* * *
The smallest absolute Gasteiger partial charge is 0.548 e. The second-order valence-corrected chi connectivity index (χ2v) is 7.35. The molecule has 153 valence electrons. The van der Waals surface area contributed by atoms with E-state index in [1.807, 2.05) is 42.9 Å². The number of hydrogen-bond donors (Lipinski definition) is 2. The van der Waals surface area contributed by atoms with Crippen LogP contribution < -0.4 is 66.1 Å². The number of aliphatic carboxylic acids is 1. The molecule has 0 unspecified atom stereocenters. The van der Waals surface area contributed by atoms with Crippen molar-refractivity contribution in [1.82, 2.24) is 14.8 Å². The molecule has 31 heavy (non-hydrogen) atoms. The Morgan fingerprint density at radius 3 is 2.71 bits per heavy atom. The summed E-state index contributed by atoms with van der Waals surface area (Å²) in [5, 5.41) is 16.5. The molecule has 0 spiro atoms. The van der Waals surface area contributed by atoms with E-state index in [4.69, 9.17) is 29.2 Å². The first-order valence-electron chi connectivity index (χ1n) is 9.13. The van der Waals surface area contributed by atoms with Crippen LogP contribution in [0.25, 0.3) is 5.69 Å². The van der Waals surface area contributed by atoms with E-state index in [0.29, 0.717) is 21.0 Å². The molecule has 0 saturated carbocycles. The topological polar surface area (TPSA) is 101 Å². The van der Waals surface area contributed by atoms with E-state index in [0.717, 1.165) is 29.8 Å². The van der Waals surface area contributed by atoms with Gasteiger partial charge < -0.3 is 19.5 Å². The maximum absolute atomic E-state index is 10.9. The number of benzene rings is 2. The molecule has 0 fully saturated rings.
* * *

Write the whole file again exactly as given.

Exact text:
The smallest absolute Gasteiger partial charge is 0.548 e. The second-order valence-corrected chi connectivity index (χ2v) is 7.35. The molecule has 153 valence electrons. The van der Waals surface area contributed by atoms with E-state index in [1.807, 2.05) is 42.9 Å². The number of hydrogen-bond donors (Lipinski definition) is 2. The van der Waals surface area contributed by atoms with Crippen LogP contribution < -0.4 is 66.1 Å². The number of aliphatic carboxylic acids is 1. The molecule has 0 unspecified atom stereocenters. The van der Waals surface area contributed by atoms with Crippen molar-refractivity contribution in [1.82, 2.24) is 14.8 Å². The molecule has 31 heavy (non-hydrogen) atoms. The Morgan fingerprint density at radius 3 is 2.71 bits per heavy atom. The summed E-state index contributed by atoms with van der Waals surface area (Å²) in [5, 5.41) is 16.5. The molecule has 0 spiro atoms. The van der Waals surface area contributed by atoms with E-state index in [4.69, 9.17) is 29.2 Å². The first-order valence-electron chi connectivity index (χ1n) is 9.13. The van der Waals surface area contributed by atoms with Crippen LogP contribution in [0.25, 0.3) is 5.69 Å². The van der Waals surface area contributed by atoms with E-state index in [0.29, 0.717) is 21.0 Å². The molecule has 0 saturated carbocycles. The topological polar surface area (TPSA) is 101 Å². The van der Waals surface area contributed by atoms with E-state index in [0.717, 1.165) is 29.8 Å². The van der Waals surface area contributed by atoms with Gasteiger partial charge < -0.3 is 19.5 Å². The maximum absolute atomic E-state index is 10.9. The number of benzene rings is 2. The molecule has 0 fully saturated rings.